After reissuing Rumours earlier this year, Rhino decided to turn its sights on lesser-known Fleetwood Mac albums (or, in sadder but truer words, any Fleetwood Mac album not named Rumours). The eponymous album that preceded Rumours, and Tusk, the sprawling double album that followed it, seem like more logical choices than Then Play On, an album that barely sounds like Fleetwood Mac to the people who are only familiar with them through radio play. (Despite the fact that single “Oh Well” hit #2 on the UK charts, across the Atlantic, it’s more known under its other name, Led Zeppelin’s “Black Dog”.) But if you put it into perspective, it’s not hard to wonder why this one is receiving extra consideration: it’s the band’s first album that doesn’t sound like the work of a(nother) British blues band (this is the first to not feature any blues covers), and it does have “Oh Well” on it. The real question is: does it deserve the consideration?
The answer is yes and no. There are good parts, certainly, but they’re buried under Danny Kirwan’s folk numbers that mistake softness for emotion and competent instrumentals that never strive to be more than that. The band devotes nearly ten minutes to Madge, but can’t be bothered to answer questions like who she is and why we should care (it was later revealed that Madge was a female fan of the band).
Thankfully, Peter Green, either threatened by newcomer Danny Kirwan or because he knew that he was going to dive into acid and leave the band right after Then Play On, hands in the band’s strongest numbers at this point in time. “Rattlesnake Shake” is typical of rock music from the late 60s—psychedelic sounds (see the 1:24 mark) and bawdy innuendo (I’m sure you can guess what the song is about based on the title) on a blues rock template—but because Peter Green hasn’t attempted either of those things before, it’s an easy album standout. It flopped as a single, but that only spurred the band to make “Oh Well” as another single. The first part races by, thanks to the howling electric guitar and the dynamic shifts whenever Green takes vocal point. The second part (its own track now, thanks to the Rhino issue) is linked only by key, a six-minute reflection that starts solemnly and builds towards optimism. Because both parts sound completely different, it’s the fact that the band manages to make them sound like a cohesive whole that’s the most stunning part about the track; no surprise that it was a live staple even following complete lineup changes and is one of the few pre-SoCal Fleetwood Mac tracks to find its way onto their best of compilations.
Peter Green is obviously more known for his guitar work than his lyricism, but his lyrics on Then Play On are surprisingly good. On “Oh Well”, in less than six lines (eight, since two are repeated), he manages to touch on self-deprecation (“I can’t sing, I ain’t pretty, and my legs are thin”), ambiguous romance, and mortality (“But [God], don’t ask me what I think of you / I might not give the answer that you want me to”). He’s proud to let his lyrics show too; the electric guitar ascends to a piercing high before completely dying down for his vocals. “Show-Biz Blues” tries for the same method for the repeated “Do you really give a damn about me,” but it delivers far less rewards.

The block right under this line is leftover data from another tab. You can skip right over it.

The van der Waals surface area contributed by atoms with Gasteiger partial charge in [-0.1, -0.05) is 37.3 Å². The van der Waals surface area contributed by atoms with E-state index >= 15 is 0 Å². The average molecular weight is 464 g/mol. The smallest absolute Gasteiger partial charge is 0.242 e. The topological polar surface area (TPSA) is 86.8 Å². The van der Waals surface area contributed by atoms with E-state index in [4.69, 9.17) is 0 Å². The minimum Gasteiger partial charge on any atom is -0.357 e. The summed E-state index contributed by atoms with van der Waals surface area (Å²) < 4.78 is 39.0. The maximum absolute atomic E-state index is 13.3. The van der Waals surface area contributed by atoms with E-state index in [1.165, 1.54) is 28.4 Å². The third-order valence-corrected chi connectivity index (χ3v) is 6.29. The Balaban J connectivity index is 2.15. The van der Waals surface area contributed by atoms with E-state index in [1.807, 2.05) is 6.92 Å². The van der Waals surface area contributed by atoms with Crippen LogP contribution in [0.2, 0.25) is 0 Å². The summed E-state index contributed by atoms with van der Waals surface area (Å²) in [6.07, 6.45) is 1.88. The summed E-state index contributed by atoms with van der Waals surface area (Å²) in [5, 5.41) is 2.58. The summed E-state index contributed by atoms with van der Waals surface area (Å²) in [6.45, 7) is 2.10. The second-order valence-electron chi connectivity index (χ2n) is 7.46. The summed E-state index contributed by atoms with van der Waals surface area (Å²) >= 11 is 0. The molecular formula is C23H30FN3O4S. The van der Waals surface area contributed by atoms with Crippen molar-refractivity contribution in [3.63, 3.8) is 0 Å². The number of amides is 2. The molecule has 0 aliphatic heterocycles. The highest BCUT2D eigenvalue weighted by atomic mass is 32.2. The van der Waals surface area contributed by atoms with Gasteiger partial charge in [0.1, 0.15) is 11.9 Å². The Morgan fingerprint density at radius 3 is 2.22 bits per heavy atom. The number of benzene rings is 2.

Following the aforementioned standouts, Danny Kirwan comes in with the next best track. Opener “Coming Your Way” throws you into the jungle thanks to Mick Fleetwood’s Latin drumming, but it’s a shame the band decided to end it with an overly normal and overly dramatic guitar reading. Unfortunately, none of Kirwan’s other contributions are noteworthy. “When You Say” devotes most of its energy to “La-la-la”’s, which would be fine if it had a melody to back it up; “Without You” has Kirwan attempting the blues, but he’s not built for it; “Although the Sun is Shining” is a soft rock track, a glimpse of things to come, but Kirwan’s timid vocals prevent anything from sticking (don’t worry, that’ll change in a year’s time with Kiln House). Thankfully, on the other side of things, Peter Green’s “Before the Beginning” ends the album (the original release, anyway) on a solid note; the single repeated guitar chord during the chorus sounds particularly striking, while Mick Fleetwood’s drums sound like they’re coming from down the hallway of an abandoned mansion.
Unlike Rhino’s reissue of Rumours, the reissue of Then Play On doesn’t come with as many tracks as they could find from the era. What it does do, however, is restore the tracklisting to the original issue. Following “Oh Well”’s success, there was a hastily thrown together U.S. issue, dropping four of Kirwan’s tracks either because they had appeared on the U.S.-only compilation English Rose or to make room for the gargantuan track. However, I’d argue that despite all of the cut tracks being weak, they add dimensions to Then Play On that were lacking on previous Fleetwood Mac albums. Not only that, however, but because of the way “Oh Well” worked on its single release, there was a repeated minute. Rhino’s reissue is the first time that that issue has been fixed, and that’s a warm welcome for people who don’t want to hunt down a compilation for the sole purposes of owning a flawless version of “Oh Well”. It also comes with two bonus tracks, neither of which are essential listening.
Regardless, “If music be the food of love, then play on.”
We all know how critical it is to keep independent voices alive and strong on the Internet. Please consider a donation to support our work as independent cultural critics and historians. Your donation will help PopMatters stay viable through these changing and challenging times. Thanks everyone.